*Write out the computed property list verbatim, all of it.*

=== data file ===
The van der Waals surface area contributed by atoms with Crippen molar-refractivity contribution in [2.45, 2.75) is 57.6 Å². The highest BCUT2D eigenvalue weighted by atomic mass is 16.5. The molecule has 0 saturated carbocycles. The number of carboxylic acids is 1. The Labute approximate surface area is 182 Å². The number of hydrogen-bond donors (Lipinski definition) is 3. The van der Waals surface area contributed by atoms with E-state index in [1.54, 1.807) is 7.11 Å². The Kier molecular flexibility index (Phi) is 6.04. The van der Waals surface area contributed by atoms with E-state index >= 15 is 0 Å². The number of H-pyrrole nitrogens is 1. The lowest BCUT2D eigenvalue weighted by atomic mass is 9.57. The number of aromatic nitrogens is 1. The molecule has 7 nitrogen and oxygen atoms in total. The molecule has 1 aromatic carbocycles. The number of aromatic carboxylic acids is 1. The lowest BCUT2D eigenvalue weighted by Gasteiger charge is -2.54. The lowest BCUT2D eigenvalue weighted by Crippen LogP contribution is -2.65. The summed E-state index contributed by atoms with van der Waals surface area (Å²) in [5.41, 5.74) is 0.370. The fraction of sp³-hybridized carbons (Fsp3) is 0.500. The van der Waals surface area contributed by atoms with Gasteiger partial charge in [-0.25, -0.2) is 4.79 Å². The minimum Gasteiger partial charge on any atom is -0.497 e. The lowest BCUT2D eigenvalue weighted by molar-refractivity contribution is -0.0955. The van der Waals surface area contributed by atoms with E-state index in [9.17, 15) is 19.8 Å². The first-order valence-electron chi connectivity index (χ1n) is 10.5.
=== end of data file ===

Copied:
The van der Waals surface area contributed by atoms with Crippen molar-refractivity contribution in [2.45, 2.75) is 57.6 Å². The highest BCUT2D eigenvalue weighted by atomic mass is 16.5. The molecule has 0 saturated carbocycles. The number of carboxylic acids is 1. The Labute approximate surface area is 182 Å². The number of hydrogen-bond donors (Lipinski definition) is 3. The van der Waals surface area contributed by atoms with E-state index in [1.54, 1.807) is 7.11 Å². The Kier molecular flexibility index (Phi) is 6.04. The van der Waals surface area contributed by atoms with E-state index >= 15 is 0 Å². The number of H-pyrrole nitrogens is 1. The lowest BCUT2D eigenvalue weighted by atomic mass is 9.57. The number of aromatic nitrogens is 1. The molecule has 7 nitrogen and oxygen atoms in total. The molecule has 1 aromatic carbocycles. The number of aromatic carboxylic acids is 1. The lowest BCUT2D eigenvalue weighted by Gasteiger charge is -2.54. The lowest BCUT2D eigenvalue weighted by Crippen LogP contribution is -2.65. The summed E-state index contributed by atoms with van der Waals surface area (Å²) in [5.41, 5.74) is 0.370. The fraction of sp³-hybridized carbons (Fsp3) is 0.500. The van der Waals surface area contributed by atoms with Gasteiger partial charge in [-0.25, -0.2) is 4.79 Å². The minimum Gasteiger partial charge on any atom is -0.497 e. The lowest BCUT2D eigenvalue weighted by molar-refractivity contribution is -0.0955. The van der Waals surface area contributed by atoms with E-state index in [9.17, 15) is 19.8 Å². The first-order valence-electron chi connectivity index (χ1n) is 10.5.